Dee's

Cupcakes at Dee's in Glastonbury. (COURTESY OF DEE'S ONE SMART COOKIE / November 27, 2012)

Saturday is Doughnut Day at Dee's One Smart Cookie in Glastonbury. We'll often head there — my kids and I — all the way from West Hartford, looking for a blueberry, a chocolate or on old-fashioned. It's the kind of trip I made with my dad growing up in Jersey, and I'll be damned if I don't drill a similar donut tradition into their heads before they get too old.

One hitch: six months ago, we learned our 11-year-old has Celiac disease, a condition where the lining of his small intestine gets damaged every time it encounters gluten, preventing him from absorbing nutritional goodies. So we've transitioned into strict gluten-free land, away from the ubiquitous Dunkins and rare, boutique donut-eries.

The worst part, for my boy, has been giving up on delicious breads, pizzas and baked sweets. Enter Dee's (deesonesmartcookie.com), whose GF donuts are not only moist, delicious and smothered with icing (depending on your choice), they're huge; one donut per person's probably enough, even for a grown-up. (Whatever: grab two.) They're incredibly rich and sweet, and not much like a conventional donut at all. But maybe better? Dee's also bakes a mean slice-as-you-go sandwich bread (nuke it briefly to soften before spreading mayo or peanut butter), righteous chocolate-y whoopie pies, cakes (even for weddings), handmade pizzas on Wednesdays and Fridays (and in the freezer on other days), cookies, you-name-it.

Because so many gluten-intolerant folks have other food allergies as well, Dee's goods are dairy-free as well (with one notable exception: pizza cheese), and also devoid of tree nuts, soy and peanuts. Egg-free is an option, says owner Diane "Dee" Kittle, who crafted her business model literally the day after her own Celiac diagnosis five years ago. When I spoke to Kittle, it was right before Thanksgiving, and she was hustling like a mad baker. I could hear customers at the counter ordering.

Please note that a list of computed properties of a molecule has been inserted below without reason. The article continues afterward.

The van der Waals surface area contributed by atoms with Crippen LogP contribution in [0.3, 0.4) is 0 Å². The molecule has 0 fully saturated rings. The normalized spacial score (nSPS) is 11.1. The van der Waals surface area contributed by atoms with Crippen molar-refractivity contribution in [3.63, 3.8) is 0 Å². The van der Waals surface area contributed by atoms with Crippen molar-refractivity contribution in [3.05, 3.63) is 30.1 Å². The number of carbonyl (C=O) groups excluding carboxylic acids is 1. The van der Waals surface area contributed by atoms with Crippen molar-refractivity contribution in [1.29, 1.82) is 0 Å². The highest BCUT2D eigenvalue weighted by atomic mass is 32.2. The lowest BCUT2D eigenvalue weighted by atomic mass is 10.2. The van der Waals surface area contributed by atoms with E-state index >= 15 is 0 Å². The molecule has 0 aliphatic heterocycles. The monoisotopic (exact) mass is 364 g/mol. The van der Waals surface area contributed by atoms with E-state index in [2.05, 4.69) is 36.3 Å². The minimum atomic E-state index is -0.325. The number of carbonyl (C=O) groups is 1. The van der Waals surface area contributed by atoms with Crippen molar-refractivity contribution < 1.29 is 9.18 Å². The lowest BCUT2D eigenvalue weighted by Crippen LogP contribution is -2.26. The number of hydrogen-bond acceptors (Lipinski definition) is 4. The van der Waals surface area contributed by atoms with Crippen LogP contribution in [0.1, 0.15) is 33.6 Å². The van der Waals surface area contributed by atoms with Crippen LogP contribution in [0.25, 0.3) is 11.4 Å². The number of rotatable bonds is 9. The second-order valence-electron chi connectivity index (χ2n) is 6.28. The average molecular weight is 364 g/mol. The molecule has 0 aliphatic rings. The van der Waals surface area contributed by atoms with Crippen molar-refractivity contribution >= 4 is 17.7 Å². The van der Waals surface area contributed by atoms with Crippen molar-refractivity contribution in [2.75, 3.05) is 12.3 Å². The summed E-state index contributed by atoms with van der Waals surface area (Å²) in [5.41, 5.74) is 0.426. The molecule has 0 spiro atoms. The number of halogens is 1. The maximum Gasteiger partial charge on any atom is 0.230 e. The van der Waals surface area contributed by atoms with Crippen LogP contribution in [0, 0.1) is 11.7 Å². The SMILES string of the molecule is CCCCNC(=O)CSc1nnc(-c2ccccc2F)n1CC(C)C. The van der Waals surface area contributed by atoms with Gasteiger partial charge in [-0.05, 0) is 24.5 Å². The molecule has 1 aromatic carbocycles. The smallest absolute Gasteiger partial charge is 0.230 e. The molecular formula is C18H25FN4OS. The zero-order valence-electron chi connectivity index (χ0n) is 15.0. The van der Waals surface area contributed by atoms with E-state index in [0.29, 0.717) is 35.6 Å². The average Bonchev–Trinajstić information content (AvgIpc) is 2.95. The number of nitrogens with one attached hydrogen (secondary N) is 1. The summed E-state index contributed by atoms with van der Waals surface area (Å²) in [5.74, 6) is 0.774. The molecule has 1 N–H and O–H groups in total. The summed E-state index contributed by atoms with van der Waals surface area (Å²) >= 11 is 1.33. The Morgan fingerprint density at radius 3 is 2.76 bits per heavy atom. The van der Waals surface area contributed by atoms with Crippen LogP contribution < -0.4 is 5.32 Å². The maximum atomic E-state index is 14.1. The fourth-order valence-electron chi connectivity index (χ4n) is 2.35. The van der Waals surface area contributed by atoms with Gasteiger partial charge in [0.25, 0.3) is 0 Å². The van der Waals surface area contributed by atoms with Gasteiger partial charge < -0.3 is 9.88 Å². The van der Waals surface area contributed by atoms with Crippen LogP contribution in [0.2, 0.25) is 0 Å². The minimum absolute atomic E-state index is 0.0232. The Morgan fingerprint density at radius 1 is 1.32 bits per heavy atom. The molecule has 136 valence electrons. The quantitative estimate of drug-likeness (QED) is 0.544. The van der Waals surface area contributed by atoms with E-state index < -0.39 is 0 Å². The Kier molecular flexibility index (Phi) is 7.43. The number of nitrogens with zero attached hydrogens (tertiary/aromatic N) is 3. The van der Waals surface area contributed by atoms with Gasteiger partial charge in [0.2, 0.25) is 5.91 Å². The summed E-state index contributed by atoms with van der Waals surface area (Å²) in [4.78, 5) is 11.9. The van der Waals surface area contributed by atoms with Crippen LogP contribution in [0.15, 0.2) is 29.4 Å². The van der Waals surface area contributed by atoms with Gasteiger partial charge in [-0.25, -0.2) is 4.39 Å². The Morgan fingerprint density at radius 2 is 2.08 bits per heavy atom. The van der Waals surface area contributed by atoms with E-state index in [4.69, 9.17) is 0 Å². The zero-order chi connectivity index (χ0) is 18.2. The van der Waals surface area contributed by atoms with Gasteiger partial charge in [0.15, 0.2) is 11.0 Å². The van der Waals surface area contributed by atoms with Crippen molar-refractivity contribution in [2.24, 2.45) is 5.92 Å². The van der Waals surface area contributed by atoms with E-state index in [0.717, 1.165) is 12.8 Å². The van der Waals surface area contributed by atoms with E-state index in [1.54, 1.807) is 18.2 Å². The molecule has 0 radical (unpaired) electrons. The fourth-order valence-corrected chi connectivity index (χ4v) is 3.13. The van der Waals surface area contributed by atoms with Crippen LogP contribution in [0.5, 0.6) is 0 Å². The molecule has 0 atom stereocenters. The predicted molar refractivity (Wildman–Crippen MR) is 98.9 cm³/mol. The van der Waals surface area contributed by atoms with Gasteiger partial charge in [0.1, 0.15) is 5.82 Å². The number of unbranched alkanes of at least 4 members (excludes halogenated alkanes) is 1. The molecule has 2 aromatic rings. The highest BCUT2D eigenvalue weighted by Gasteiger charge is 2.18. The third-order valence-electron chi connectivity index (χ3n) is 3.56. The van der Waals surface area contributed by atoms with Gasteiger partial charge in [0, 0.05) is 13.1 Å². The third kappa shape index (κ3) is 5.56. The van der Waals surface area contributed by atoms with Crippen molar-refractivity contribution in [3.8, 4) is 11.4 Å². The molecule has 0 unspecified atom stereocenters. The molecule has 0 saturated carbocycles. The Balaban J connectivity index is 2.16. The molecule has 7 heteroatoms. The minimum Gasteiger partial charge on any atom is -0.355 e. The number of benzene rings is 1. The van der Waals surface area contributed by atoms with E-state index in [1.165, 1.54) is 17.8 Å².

"I wanted people with special needs to be able to walk into a bakery like any other and have that freshly made experience," Kittle says. "Our primary business is walk-in retail." Including Kittle, there are five full-time bakers at Dee's. And although Kittle's heart is in the walk-up business, she also supplies a number of area establishments with GF grub and does a considerable amount of special-order business.

Kittle, who became a certified pastry chef after leaving a 20-year career in the financial services industry, says the range of GF products available these days is "mind-boggling." "Huge strides have been made," Kittle says. "The thing that hasn't been huge for Celiac people is that a lot of products are gluten-free but oftentimes not dairy-free. At least 50 percent of people with Celiac cannot do dairy either. That wasn't being addressed."

If you live closer to New Haven, head into Claire's Corner Copia (clairescornercopia.com) for GF coconut macaroons, cakes ("not every day, but often," according to the menu) and cupcakes. They also carry brown rice tortilla wraps for any of their burritos, quesadillas and sandwiches, if you need more than a baked snack. Hugely popular — and not just with Celiac sufferers, says Marjorie Cancel, one of Claire's chefs — is their signature Lithuanian coffee cake, made with fresh-brewed coffee in the batter, a yellow sour cream base, black walnuts, cinnamon and topped with a homemade buttercream frosting. The recipe was passed along to owner Claire Criscuolo from a friend's Lithuanian mother years ago.

Glukey's Gluten-Free Bakery in Milford (glukeys.com) does breads, cakes and cupcakes, muffins, cookies and special-order pastas, and during the summer they tote their wares to the Woodmont Farmer's Market at Robert Treat Farm in Milford. In fact, there are gluten-free bakeries sprinkled all over the state; here's a short list to get you started. (Not all of the facilities listed here are strictly gluten-free; call ahead and visit websites before you go. Head to the Celiac Disease Foundation (celiac.org) for more information.)

 

Where to get gluten-free baked goods

Claire's Corner Copia

1000 Chapel St., New Haven, (203) 562-3888, clairescornercopia.com

Dee's One Smart Cookie

398 Hebron Ave., Glastonbury, (860) 633-8000, deesonesmartcookie.com

DePuma's Gluten Free Pasta

268 Quinnipiac Ave., North Haven, (203) 891-5572, depumaspasta.com

Divine Treasures

404 Middle Turnpike West, Manchester, (860) 643-2552, dtchocolates.com

Freckled Frosting

225 West St., Suite 6, Seymour, (203) 828-6587, freckledfrosting.com